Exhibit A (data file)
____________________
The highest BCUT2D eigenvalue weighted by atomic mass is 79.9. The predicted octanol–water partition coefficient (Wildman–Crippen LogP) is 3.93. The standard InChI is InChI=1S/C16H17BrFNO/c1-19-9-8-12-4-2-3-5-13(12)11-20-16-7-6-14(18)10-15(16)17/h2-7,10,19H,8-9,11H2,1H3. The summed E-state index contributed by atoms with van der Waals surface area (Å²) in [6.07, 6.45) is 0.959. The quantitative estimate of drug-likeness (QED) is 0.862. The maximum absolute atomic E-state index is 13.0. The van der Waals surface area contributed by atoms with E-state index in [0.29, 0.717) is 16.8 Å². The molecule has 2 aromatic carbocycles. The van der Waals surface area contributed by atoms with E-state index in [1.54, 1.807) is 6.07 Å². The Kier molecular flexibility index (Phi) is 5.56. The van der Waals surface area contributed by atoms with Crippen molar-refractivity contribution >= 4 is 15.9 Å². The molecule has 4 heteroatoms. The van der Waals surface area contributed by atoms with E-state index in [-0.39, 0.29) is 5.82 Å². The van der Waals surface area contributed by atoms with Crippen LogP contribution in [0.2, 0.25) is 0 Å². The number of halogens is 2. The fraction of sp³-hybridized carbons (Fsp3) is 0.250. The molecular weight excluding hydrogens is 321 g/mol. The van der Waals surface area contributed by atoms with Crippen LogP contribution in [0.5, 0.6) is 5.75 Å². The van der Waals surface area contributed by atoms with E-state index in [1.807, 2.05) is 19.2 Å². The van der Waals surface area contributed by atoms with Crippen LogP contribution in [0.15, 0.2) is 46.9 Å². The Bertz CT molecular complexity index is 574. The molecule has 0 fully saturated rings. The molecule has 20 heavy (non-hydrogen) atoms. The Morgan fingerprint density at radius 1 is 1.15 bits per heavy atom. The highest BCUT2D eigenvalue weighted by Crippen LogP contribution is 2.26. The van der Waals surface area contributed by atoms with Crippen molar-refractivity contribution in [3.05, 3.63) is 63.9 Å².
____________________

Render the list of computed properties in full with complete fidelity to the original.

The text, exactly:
The highest BCUT2D eigenvalue weighted by atomic mass is 79.9. The predicted octanol–water partition coefficient (Wildman–Crippen LogP) is 3.93. The standard InChI is InChI=1S/C16H17BrFNO/c1-19-9-8-12-4-2-3-5-13(12)11-20-16-7-6-14(18)10-15(16)17/h2-7,10,19H,8-9,11H2,1H3. The summed E-state index contributed by atoms with van der Waals surface area (Å²) in [6.07, 6.45) is 0.959. The quantitative estimate of drug-likeness (QED) is 0.862. The maximum absolute atomic E-state index is 13.0. The van der Waals surface area contributed by atoms with E-state index in [0.29, 0.717) is 16.8 Å². The molecule has 2 aromatic carbocycles. The van der Waals surface area contributed by atoms with E-state index in [1.54, 1.807) is 6.07 Å². The Kier molecular flexibility index (Phi) is 5.56. The van der Waals surface area contributed by atoms with Crippen molar-refractivity contribution >= 4 is 15.9 Å². The molecule has 4 heteroatoms. The van der Waals surface area contributed by atoms with E-state index in [-0.39, 0.29) is 5.82 Å². The van der Waals surface area contributed by atoms with Crippen LogP contribution in [0.2, 0.25) is 0 Å². The number of halogens is 2. The fraction of sp³-hybridized carbons (Fsp3) is 0.250. The molecular weight excluding hydrogens is 321 g/mol. The van der Waals surface area contributed by atoms with Crippen LogP contribution in [0.5, 0.6) is 5.75 Å². The van der Waals surface area contributed by atoms with E-state index in [1.807, 2.05) is 19.2 Å². The van der Waals surface area contributed by atoms with Crippen LogP contribution in [0.15, 0.2) is 46.9 Å². The Bertz CT molecular complexity index is 574. The molecule has 0 fully saturated rings. The molecule has 20 heavy (non-hydrogen) atoms. The Morgan fingerprint density at radius 1 is 1.15 bits per heavy atom. The highest BCUT2D eigenvalue weighted by Crippen LogP contribution is 2.26. The van der Waals surface area contributed by atoms with Crippen molar-refractivity contribution in [3.05, 3.63) is 63.9 Å².